Sightseeing the old town of Chania and its modern life.
Chania is a hub of creative diversity. An eclectic medley of cultural treasures, with its mix history and modern life. For many the most beautiful town in Crete. Chania is the second largest City of Crete. Large parts of the old town are closed to traffic; the bulk of the Venetian mansions restored or converted into hotels. One of the most important constructions of the Venetian Period is the Entrance of Renier Mansion. In former times Chania was divided in 3 parts the East part for the Muslims the Southwest part for the Jewish and the West part for the Christians. In the East oft he old town there are traces of the Turks: a small minaret or masonry. On the Northeast of the Venetian walls there is the only preserved gate “The rampart Sabbionara” still preserves its Turkish name "koum - kapi (Kum Kapisi = the Gate of the Sand it is constructed in the sea. On the front of the rampart, the circular Venetian emblem of the lion of Agios Marcos is still preserved. The Byzantine Wall was built in 12th century and its outline is irregular with longitudinal axle from the East to the West, where its two central gates were located.
The fortress Revellino del Porto on the northwest part of the port was constructed by Venetians. Nowadays the building hosted several important public services and authorities. The Grand Arsenal has been transformed from a roofless ruin into an impressive building that hosts various events and exhibitions. It hosts “Center of Mediterranean Architecture” organizing important cultural events and exhibitions related to architectureWorth highlighting are the good restaurants and tavernas. Some of them are in old stonework with open gables. In the alleys there are still traditional handcrafts such as bakers, grinders and carpenters. Diving schools have their offices at the harbour. Various excursions in boats are on offer. A walk-through Chania should include the Art Nouveau market halls, the Venetian shipyards (today turned into galleries and museums) and the harbour fortress. The Marine Museum with its model ships is worth a visit as is the Archaeological Museum.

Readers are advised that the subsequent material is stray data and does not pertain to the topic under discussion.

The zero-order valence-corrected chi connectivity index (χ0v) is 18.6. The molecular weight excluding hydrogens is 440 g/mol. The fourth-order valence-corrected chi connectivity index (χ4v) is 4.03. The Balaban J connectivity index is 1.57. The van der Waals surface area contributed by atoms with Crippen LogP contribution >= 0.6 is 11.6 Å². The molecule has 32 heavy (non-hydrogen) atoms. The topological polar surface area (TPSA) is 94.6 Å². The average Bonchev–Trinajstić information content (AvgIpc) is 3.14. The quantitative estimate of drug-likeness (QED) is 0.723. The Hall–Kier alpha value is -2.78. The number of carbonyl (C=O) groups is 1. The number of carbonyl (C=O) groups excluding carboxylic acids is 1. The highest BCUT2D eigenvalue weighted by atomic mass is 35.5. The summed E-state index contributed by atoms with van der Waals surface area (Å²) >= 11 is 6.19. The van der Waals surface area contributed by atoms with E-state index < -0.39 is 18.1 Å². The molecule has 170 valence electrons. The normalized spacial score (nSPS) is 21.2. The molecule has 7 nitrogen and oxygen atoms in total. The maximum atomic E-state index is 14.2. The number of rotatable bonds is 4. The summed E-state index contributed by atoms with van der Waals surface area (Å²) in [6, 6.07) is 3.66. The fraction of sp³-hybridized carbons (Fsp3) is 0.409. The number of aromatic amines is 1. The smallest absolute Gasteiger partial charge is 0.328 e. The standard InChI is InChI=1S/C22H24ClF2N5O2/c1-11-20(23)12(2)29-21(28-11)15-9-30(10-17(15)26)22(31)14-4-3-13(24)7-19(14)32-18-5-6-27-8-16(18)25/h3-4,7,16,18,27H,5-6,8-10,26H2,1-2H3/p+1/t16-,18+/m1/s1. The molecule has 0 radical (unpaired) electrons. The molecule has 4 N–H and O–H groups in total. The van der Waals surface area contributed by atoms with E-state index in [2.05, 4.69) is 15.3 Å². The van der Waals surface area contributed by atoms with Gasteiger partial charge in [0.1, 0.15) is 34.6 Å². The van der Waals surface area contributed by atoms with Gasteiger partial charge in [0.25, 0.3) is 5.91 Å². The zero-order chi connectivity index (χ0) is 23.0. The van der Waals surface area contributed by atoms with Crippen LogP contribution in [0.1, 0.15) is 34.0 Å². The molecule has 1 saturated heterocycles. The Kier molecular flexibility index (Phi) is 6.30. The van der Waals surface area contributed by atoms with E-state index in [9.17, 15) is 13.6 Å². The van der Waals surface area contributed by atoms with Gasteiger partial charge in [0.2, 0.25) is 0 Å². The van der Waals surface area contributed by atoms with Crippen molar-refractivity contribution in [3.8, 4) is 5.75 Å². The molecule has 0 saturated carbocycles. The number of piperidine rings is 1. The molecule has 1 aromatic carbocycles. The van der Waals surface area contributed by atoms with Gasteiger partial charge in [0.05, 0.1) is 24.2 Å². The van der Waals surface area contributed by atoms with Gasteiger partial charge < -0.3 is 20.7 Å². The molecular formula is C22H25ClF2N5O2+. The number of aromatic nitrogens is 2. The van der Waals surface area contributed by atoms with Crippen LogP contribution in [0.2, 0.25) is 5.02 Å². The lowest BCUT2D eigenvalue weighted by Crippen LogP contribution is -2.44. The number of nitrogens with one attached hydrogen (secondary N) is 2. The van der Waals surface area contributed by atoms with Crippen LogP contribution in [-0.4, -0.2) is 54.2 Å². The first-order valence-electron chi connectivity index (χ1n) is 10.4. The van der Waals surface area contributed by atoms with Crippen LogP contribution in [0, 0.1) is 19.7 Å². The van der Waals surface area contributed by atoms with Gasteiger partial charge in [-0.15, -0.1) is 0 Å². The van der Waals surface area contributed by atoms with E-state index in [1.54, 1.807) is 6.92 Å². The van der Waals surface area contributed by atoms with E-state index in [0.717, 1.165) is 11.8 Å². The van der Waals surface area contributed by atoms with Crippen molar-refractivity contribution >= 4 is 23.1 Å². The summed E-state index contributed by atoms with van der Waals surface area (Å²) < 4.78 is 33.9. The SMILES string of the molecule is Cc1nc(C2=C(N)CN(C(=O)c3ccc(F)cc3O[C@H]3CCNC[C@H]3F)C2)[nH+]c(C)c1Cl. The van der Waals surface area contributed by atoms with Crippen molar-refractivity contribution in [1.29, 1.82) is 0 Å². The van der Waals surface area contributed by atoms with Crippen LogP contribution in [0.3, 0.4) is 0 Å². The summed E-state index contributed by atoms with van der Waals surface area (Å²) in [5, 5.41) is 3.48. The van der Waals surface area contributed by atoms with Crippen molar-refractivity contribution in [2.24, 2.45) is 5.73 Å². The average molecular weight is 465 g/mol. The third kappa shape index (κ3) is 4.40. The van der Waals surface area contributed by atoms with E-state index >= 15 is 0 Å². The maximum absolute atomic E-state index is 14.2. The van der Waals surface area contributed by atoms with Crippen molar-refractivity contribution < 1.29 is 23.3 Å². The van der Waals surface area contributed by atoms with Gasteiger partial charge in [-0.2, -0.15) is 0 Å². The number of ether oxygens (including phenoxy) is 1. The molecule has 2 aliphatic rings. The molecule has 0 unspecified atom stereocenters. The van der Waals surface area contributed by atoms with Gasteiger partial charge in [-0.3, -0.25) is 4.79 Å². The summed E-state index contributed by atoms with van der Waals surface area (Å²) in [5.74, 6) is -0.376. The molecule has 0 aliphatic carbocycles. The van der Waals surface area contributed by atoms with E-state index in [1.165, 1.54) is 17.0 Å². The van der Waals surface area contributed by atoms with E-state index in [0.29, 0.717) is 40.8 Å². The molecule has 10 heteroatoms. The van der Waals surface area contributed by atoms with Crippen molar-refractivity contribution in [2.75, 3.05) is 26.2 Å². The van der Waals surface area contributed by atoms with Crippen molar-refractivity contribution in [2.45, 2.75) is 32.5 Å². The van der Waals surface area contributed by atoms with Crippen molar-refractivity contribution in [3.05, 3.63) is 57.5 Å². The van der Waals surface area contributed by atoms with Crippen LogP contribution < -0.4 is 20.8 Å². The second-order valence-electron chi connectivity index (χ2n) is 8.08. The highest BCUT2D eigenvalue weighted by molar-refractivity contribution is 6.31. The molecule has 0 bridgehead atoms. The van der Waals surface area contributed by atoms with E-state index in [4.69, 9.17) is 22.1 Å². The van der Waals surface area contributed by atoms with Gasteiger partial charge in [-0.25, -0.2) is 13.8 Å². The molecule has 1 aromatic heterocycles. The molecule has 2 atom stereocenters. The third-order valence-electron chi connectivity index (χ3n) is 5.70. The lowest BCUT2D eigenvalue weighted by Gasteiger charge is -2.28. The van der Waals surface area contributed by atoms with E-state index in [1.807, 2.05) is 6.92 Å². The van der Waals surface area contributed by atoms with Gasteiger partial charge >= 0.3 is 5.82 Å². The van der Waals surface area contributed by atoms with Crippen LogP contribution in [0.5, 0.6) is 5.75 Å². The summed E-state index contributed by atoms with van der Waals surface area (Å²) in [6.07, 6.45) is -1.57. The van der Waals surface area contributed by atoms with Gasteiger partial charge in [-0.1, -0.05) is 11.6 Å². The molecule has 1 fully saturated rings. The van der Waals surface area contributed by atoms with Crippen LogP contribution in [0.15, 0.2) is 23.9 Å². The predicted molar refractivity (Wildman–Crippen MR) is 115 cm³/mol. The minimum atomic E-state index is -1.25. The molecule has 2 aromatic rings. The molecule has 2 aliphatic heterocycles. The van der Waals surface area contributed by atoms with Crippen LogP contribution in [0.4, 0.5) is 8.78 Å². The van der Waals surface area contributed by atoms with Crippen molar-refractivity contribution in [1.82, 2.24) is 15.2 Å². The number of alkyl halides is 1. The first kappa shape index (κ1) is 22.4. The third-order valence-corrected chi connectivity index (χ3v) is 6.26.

For those who like shopping, it is worth looking at Venetian gold jewellery, some leather wares and of course, Cretan olive oil. If you travel by bus you are in the old town in a few minutes. If coming by car, use the pay car park near the Market Halls on Nikiforou Foka Street. Great restaurants, traditional taverns and music bars get set to experience one of Crete’s most exciting cities. Everyone who saunters through the narrow, winding alleys, who follows the goings-on in the market and who has sat during the day or evening in the port tavernas will not easily forget the ambience felt here. More information for booking the best Hotels, Apartments and Villas in West Crete: email@example.com, The Crete-Experts have the best ideas for Crete!